Nakshatranatha, aka: Nakṣatranātha, Nakshatra-natha; 3 Definition(s)

Introduction

Nakshatranatha means something in Hinduism, Sanskrit, Marathi. If you want to know the exact meaning, history, etymology or English translation of this term then check out the descriptions on this page. Add your comment or reference to a book if you want to contribute to this summary article.

The Sanskrit term Nakṣatranātha can be transliterated into English as Naksatranatha or Nakshatranatha, using the IAST transliteration scheme (?).

Languages of India and abroad

Marathi-English dictionary

[Nakshatranatha in Marathi glossaries]

nakṣatranātha (नक्षत्रनाथ).—m (S) nakṣatrapati m (S Lord of the stars.) The moon.

(Source): DDSA: The Molesworth Marathi and English Dictionary

nakṣatranātha (नक्षत्रनाथ).—m nakṣatrapati m The moon.

(Source): DDSA: The Aryabhusan school dictionary, Marathi-English
context information

Marathi is an Indo-European language having over 70 million native speakers people in (predominantly) Maharashtra India. Marathi, like many other Indo-Aryan languages, evolved from early forms of Prakrit, which itself is a subset of Sanskrit, one of the most ancient languages of the world.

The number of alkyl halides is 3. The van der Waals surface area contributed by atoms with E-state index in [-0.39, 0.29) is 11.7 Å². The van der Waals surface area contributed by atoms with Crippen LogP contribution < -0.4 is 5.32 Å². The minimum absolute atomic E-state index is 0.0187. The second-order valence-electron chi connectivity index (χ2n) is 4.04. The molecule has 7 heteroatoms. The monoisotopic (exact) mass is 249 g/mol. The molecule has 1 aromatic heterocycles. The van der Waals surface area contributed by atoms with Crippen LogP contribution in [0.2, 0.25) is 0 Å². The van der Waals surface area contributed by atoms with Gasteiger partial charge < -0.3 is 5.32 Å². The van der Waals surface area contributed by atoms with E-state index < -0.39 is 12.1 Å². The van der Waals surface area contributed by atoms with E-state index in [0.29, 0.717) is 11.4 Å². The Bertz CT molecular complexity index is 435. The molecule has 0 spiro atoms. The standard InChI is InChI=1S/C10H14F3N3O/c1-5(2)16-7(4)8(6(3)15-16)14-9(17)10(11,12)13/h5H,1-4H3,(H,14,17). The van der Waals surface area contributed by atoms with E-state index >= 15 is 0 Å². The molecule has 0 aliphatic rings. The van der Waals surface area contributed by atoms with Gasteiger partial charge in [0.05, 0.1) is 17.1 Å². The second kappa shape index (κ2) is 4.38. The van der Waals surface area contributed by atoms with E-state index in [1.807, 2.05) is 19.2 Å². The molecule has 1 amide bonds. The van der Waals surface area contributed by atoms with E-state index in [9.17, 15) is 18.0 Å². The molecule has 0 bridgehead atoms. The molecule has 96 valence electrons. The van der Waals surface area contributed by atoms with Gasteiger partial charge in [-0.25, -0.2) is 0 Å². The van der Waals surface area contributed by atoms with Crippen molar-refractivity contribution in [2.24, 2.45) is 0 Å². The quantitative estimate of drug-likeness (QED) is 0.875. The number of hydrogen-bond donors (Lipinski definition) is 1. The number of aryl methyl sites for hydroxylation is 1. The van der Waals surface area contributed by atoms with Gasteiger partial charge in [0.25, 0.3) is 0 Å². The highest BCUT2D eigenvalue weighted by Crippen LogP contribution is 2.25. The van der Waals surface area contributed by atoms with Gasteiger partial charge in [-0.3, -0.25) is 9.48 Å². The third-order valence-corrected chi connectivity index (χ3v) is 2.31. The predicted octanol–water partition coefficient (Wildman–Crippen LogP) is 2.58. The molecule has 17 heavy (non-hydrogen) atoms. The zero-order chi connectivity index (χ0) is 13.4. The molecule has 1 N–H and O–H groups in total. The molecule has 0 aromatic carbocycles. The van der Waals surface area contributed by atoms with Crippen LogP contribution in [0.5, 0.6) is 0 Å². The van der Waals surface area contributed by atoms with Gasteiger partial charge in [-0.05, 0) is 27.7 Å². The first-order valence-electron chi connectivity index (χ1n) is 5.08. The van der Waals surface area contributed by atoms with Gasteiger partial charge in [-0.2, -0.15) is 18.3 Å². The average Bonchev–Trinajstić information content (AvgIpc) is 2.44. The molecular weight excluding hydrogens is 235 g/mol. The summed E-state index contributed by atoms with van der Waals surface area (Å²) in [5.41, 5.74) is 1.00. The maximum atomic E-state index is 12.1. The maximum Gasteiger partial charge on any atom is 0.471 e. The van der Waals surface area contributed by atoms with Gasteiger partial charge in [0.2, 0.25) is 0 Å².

Discover the meaning of nakshatranatha or naksatranatha in the context of Marathi from relevant books on Exotic India

Sanskrit-English dictionary

[Nakshatranatha in Sanskrit glossaries]

Nakṣatranātha (नक्षत्रनाथ).—the moon; R.6.66.

Derivable forms: nakṣatranāthaḥ (नक्षत्रनाथः).

Nakṣatranātha is a Sanskrit compound consisting of the terms nakṣatra and nātha (नाथ). See also (synonyms): nakṣatreśa, nakṣatreśvara, nakṣatrapa, nakṣatrapati, nakṣatrarāja.

(Source): DDSA: The practical Sanskrit-English dictionary
context information

Sanskrit, also spelled संस्कृतम् (saṃskṛtam), is an ancient language of India commonly seen as the grandmother of the Indo-European language family. Closely allied with Prakrit and Pali, Sanskrit is more exhaustive in both grammar and terms and has the most extensive collection of literature in the world, greatly surpassing its sister-languages Greek and Latin.

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Relevant definitions

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